Lake Lanier Fishing Report August 30 2019
Labor Day Weekend! I hope everyone enjoys some down time and gets to spend an extra day or two on the lake. Yes, the lake will probably be crowded, but ﬁshing is good and even with the increase in boat trafﬁc the ﬁsh will most likely still be very catchable. An early start will negate some of the trafﬁc, so get up, get on the water, then head to the house to take in some good football! Last weeks preview of fall weather dropped the water temps into the low 80’s, but they have rebounded and as of Thursday the surface temp was around 84. The lake level is trending down, falling .30 feet last week to a level of 1069.90 1.10 feet below full pool.
Striper ﬁshing is still very good, Lanier typically ﬁshes well in August and this year lived up to expectations. Look for the ﬁsh to be cruising over the major lower end creek channels and the river channel. In most of these areas you will have no trouble marking ﬁsh, many of them in 25 to 35 feet, with other ﬁsh as deep as 70 to100 feet. The key is to locate areas where the density is greatest, or to set up on a group of ﬁsh and try and get them ganged up under the boat. Drumming, even using some chum(save the spent Herring for this purpose)to pull them to the bait and keep them there. The ﬁsh will respond to down lines, free lines and power reeling, and I believe the power reeling bite has improved quite a bit in recent days. Big spoons and jigs are both effective.
On the live bait, keep a close eye on the baits, they can be tough to keep alive on the hook, take extra baits and change them out as needed, it will make a difference! Trolling remains a very strong technique, the Capt. Mack’s Underspins, Chipmunk Jigs, Fat Spoons and Mini Mack’s being very productive. Pull all of the above on Lead core or on the down rigger, and don’t fall into the trap of ﬁshing too deep, especially in the early am hours. If I had to pick a a distance on the lead core, I would ﬁsh any of the above between 240 and 300 feet behind the boat, shallower in the morning than getting deeper as the day progresses. I am also getting a fair number of ﬁsh to take a bait on RPM Changes and turns, so that change of pace may get you some extra bites.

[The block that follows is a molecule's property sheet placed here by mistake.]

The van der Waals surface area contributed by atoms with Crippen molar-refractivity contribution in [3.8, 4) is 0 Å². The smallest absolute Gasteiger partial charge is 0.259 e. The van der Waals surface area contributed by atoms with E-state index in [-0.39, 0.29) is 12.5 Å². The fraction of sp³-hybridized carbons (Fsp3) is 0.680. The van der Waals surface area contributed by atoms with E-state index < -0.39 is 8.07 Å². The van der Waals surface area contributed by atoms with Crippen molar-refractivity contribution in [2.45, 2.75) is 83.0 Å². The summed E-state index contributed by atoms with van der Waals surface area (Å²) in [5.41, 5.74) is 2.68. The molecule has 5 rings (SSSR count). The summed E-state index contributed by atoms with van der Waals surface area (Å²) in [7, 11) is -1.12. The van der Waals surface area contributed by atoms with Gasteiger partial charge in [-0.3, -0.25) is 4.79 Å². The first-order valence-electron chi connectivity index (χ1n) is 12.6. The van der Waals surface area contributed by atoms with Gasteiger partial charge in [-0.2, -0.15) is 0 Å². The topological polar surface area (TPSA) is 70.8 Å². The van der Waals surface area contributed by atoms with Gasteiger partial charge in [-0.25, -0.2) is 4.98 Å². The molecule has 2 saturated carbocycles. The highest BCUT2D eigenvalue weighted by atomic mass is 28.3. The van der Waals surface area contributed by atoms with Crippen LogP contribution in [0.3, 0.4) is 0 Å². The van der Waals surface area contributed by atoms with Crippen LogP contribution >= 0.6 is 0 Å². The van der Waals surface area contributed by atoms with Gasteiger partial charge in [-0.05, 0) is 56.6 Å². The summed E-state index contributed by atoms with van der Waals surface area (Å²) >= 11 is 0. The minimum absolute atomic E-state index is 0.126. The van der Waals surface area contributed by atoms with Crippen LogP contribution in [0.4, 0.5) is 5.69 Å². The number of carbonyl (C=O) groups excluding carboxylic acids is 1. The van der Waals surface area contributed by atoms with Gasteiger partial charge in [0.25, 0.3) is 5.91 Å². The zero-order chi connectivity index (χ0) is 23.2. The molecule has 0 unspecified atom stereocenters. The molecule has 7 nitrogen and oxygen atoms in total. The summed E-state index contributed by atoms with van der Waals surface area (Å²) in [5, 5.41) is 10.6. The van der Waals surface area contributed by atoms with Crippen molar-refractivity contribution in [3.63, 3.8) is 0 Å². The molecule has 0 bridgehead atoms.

One question that has been brought to light concerning the Mini Mack is how deep is it ﬁshing? The total weight of the bladed Mini is just under two ounces, but with the extra drag created by the blades, arms and grubs, it ﬁshings slightly shallower than a 2 oz jig. I think as a very general rule, the Mini will run about 3 to 3.5 deep for each color of lead core, at 3.0 MPH.
With so many ﬁsh spiked up in the 25 foot range, umbrella trolling has been very effective. The Capt Macks 4 arm, 9 bait buck tail rig and the pro series are both good choices. Drop the rigs back 120 to 140 feet behind the boat and if you are marking the ﬁsh the bite should not take long. As with the lead core trolling, RPM changes and starts/stops may get a few extra bites!
Bass ﬁshing has been good, with the standard deep water patterns producing well, along with a little topwater thrown in. Casting your favorite topwater over a brush pile will pull a few ﬁsh to the surface, early is the best and wind will also be very beneﬁcial to this pattern. We also have some ﬁsh being taken shallow in the backs of the creeks, last week’s cooler weather probably aided that pattern, with temps in some of the creek backs falling below 80 degrees.
You may want to try a buzz bait, or some small topwater in these creek backs, cast to shoreline structures or anomalies on the bank, if the ﬁsh are there they will respond quickly! The drop shot/shakey bite is still a primary pattern, deep brush, 25 0to 40 food ditches and ledges, and timber edges are all likely areas. Don’t forget the spoons on these same areas, a 1.0 or .60 Flex It Spoons is a good choice as a primary bait or a change up for Drop shot. Some worm colors that have been productive this week are the Roboworm Green Shiner, Morning Dawn, Red Crawl, Morning Dawn Chart, and Aarons Magic.
Be sure and spend some time ﬁshing the main lake humps, especially the afternoon hours, when the Corps is pulling water. I think this will enhance any type of ﬁshing, but it seems to pull the ﬁsh onto the tops of the humps where they are generally very catchable. Worms, Spoons and jigs are good choice to cast at the humps. The water release is generally in the afternoon, to obtain a schedule call the Corps ofﬁce at 770.945.1466.
Good Fishing! Capt. Mack